Congrats to:

Cheri O’Neil, who wrote, “Growing up, my kids were lucky enough to have a grandmother who baked cookies. Her ethnic roots were steeped in Norwegian, so she’d make rosettes, sandbakkels, sirupsnitterm, fatigmann and krumkaker. My favorites were the sugar-sprinkled spritz, in the shapes of Christmas wreaths and trees. No cookie was too butter-infused, rich and delicious for my mother. She spent her days baking, and not just those leading up to Christmas. But my kids were of a different generation. When they were old enough to go to their friends’ homes, they ate Oreos, boxed ginger snaps and Thin Mints. They’d never ask me for Fig Newtons, but they definitely wanted ‘normal’ cookies. Forget the ethnic.
Now that my children are young adults, the packaged cookies have grown stale. Their Norwegian grandma is gone, her backed goods a distant memory. But when my children have children of their own, I’m going to surprise them. I have all those old recipes, and I haven’t forgotten those flavors of old.”

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  • The Stockyard Restaurant here in Nashville is regarded as one of the top ten steakhouses in the United States but they have an awesome seafood menu. They also have some amazing looking creamed spinach and turtle cheesecake! They have also received the The Wine Spectators Award for excellence for the past four years.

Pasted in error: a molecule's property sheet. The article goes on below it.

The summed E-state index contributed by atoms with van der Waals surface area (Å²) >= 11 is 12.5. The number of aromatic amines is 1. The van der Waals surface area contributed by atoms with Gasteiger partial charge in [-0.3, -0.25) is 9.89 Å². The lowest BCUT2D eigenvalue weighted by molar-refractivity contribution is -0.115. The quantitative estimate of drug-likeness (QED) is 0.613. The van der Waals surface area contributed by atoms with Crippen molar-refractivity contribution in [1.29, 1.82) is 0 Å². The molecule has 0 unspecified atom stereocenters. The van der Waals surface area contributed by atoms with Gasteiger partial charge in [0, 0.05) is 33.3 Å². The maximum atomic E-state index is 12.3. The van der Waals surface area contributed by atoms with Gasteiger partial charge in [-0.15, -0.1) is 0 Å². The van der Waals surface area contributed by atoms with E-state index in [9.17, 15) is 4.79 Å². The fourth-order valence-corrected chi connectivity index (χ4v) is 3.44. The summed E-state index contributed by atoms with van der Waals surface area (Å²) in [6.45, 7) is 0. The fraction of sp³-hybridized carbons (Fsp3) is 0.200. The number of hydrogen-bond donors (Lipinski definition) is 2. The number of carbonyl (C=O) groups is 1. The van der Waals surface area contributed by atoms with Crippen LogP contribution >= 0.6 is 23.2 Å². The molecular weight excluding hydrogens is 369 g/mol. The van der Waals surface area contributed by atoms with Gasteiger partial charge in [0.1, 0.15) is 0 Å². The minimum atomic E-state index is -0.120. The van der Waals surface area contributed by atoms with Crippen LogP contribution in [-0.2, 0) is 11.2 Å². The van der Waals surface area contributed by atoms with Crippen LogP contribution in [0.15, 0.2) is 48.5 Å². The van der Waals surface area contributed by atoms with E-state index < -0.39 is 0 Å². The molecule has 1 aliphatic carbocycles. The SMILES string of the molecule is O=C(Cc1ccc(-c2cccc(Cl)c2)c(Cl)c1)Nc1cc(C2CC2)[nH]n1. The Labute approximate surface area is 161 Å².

• Manressa in Los Gatos would be the next best restaurant in which I would love to dine. Chef Kinch’s creative genius, respecting every produce by using them at their prime. I have heard a lot about the mystical Love Apple Farm and would like to make my pilgrimage to his culinary temple someday…

  • Carolyn, Not to be a follower… but I would pick Alinea too. I am such a Berkeley girl and am always drawn to simple cooking with the best ingredients, but I would love to have the “art” experience of eating Achatz’s food. So sad I never to to El Bulli.
    Wishing you happy holidays,

  • The next best restaurant I’d like to eat it at is Grant Achatz’ Next as well. Having poked through Life, on the Line, I am awed by his triumphs.

    Chef Achatz’ themed dinners at Next have me intrigued and longing for the opportunity to purchase the limited-format tickets. His Thai-inspired multi-course was beautiful. The live-tweets of his proof of concept dishes were breathtaking, and an excellent use of social media. Now, I hear some amazing things about his childhood-inspired menu.